USE OF ARIPIPRAZOLE IN PREGNANCY

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(Date of issue: October 2019, Version: 3)

This is a UKTIS monograph for use by health care professionals. For case-specific advice please contact UKTIS on 0344 892 0909. To report an exposure please download and complete a pregnancy reporting form. Please encourage all women to complete an online reporting form.

A corresponding patient information leaflet on aripiprazole use in pregnancy is available at www.medicinesinpregnancy.org.

Summary

Aripiprazole is an atypical antipsychotic (AAP) used in the treatment of schizophrenia, manic episodes, bipolar disorder and other psychoses.

Congenital malformation rates specifically following aripiprazole exposure have been statistically assessed in a collective total of ~2,000 pregnancies. There is currently no indication of an increased risk of major congenital malformation or of heart defects specifically. Rates of other specific malformation subtypes have not been statistically assessed. Miscarriage rates following first trimester aripirazole exposure have been quantified in a collective total of just 188 women. While there is no compelling evidence of a direct association with aripiprazole exposure, larger studies are required to confirm this finding. Data relating to other pregnancy outcomes following maternal aripiprazole exposure are either extremely limited or are absent, thus precluding evidence-based risk assessments.

Studies of antipsychotics/AAPs as therapeutic classes that include a collective total of ~11,500 exposures do not raise concerns of adverse pregnancy outcomes directly related to use. Although findings relating to stillbirth and preterm delivery rates are conflicting, the studies reporting positive findings for these outcomes were not adequately controlled. Further research is therefore required to confirm or refute these associations. Neurodevelopmental outcomes following in utero exposure to antipsychotics have not been sufficiently studied to permit any assessment of risk.

In the non-pregnant population, use of AAPs (particularly olanzapine and clozapine) is a risk factor for impaired glucose homeostasis and type 2 diabetes. There are therefore theoretical concerns of an increased risk of maternal gestational diabetes and its sequelae following gestational antipsychotic use. None of three small studies identified an increased risk of gestational diabetes following aripiprazole exposure specifically, and the available data do not indicate that gestational diabetes or large for gestational age infants are specific complications of antipsychotic/AAP use in pregnancy.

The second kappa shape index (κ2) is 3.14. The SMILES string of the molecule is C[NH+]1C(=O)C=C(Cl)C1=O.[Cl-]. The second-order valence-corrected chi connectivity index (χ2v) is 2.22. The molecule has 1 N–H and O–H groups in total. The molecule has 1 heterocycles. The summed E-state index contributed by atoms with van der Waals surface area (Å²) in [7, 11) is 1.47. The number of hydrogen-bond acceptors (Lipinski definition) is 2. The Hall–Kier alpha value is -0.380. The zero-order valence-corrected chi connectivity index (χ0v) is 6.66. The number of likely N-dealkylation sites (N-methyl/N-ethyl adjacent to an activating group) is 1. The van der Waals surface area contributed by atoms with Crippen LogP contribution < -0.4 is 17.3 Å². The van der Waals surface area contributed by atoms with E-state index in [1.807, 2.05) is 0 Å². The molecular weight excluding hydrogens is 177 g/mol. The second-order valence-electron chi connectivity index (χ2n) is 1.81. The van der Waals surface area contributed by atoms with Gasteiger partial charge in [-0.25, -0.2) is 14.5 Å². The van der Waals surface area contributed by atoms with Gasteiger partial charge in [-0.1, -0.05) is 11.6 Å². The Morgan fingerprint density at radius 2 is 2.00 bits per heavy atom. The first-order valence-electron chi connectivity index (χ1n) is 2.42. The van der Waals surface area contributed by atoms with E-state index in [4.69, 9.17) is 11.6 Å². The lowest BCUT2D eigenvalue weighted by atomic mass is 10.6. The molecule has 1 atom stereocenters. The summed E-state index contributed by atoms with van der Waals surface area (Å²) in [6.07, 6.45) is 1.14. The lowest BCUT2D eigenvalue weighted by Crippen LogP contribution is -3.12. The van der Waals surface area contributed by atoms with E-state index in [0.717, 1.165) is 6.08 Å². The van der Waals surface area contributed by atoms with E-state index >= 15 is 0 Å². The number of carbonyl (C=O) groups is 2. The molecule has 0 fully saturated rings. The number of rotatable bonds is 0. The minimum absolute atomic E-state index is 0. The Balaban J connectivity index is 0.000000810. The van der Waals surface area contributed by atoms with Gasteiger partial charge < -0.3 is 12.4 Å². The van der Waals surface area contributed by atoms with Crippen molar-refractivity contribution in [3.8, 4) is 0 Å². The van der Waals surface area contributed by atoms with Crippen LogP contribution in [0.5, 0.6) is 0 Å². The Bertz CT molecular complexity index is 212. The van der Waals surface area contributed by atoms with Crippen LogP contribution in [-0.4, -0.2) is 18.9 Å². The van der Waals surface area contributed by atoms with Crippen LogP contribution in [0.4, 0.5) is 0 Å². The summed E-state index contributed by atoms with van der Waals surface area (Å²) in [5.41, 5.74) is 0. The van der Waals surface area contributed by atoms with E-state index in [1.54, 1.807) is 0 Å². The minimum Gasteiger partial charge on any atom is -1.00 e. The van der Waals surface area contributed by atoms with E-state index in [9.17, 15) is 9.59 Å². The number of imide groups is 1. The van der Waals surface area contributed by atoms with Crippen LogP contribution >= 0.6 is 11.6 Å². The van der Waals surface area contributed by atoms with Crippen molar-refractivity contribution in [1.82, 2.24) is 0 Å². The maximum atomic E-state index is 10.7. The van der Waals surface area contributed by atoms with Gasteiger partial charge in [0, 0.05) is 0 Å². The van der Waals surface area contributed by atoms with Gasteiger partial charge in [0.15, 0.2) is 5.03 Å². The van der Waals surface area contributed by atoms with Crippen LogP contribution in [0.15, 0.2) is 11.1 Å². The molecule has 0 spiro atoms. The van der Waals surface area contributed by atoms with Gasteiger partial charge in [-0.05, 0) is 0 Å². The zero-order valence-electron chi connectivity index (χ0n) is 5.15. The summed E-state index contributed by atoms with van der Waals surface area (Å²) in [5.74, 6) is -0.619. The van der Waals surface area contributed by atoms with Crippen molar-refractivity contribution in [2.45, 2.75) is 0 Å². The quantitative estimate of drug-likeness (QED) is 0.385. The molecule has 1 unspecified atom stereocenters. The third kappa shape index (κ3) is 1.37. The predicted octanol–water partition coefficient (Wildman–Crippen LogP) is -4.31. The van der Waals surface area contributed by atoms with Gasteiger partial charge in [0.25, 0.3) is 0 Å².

Use of aripiprazole and other antipsychotics throughout pregnancy or near delivery has been associated with withdrawal symptoms in the neonate and/or poor neonatal adaptation syndrome (PNAS). These symptoms are likely to be more severe in infants exposed in utero to more than one CNS acting drug. Delivery should therefore be planned in a unit with neonatal intensive care facilities.

It is important to ensure that maternal mental health conditions are treated appropriately. Where a woman’s illness is well-controlled on aripiprazole, either prior to conception or during pregnancy, the risk of discontinuing or changing medication, or reducing the dose, should be carefully weighed against the risk of relapse. Where clinically appropriate, clinicians are encouraged to discuss the advantages and disadvantages of continued aripiprazole use during pregnancy with the patient. Where the benefit of continued treatment is considered to outweigh any potential or known risks, aripiprazole may be prescribed for use in pregnancy.

This document is regularly reviewed and updated. Only use full UKTIS monographs downloaded directly from TOXBASE.org to be sure you are using the most up-to-date version. The summaries of these monographs are openly available on UKTIS.org

This is a summary of the full UKTIS monograph for health care professionals and should not be used in isolation. The full UKTIS monograph and access to any hyperlinked related documents is available to health care professionals at www.toxbase.org.

If you have a patient with exposure to a drug or chemical and require assistance in making a patient-specific risk assessment, please telephone UKTIS on 0344 892 0909 to discuss the case with a teratology specialist.

If you would like to report a pregnancy to UKTIS please click here to download our pregnancy reporting form. Please encourage all women to complete an online reporting form.

Disclaimer: Every effort has been made to ensure that this monograph was accurate and up-to-date at the time of writing, however it cannot cover every eventuality and the information providers cannot be held responsible for any adverse outcomes of the measures recommended. The final decision regarding which treatment is used for an individual patient remains the clinical responsibility of the prescriber. This material may be freely reproduced for education and not for profit purposes within the UK National Health Service, however no linking to this website or reproduction by or for commercial organisations is permitted without the express written permission of this service. This document is regularly reviewed and updated. Only use UKTIS monographs downloaded directly from TOXBASE.org or UKTIS.org to ensure you are using the most up-to-date version.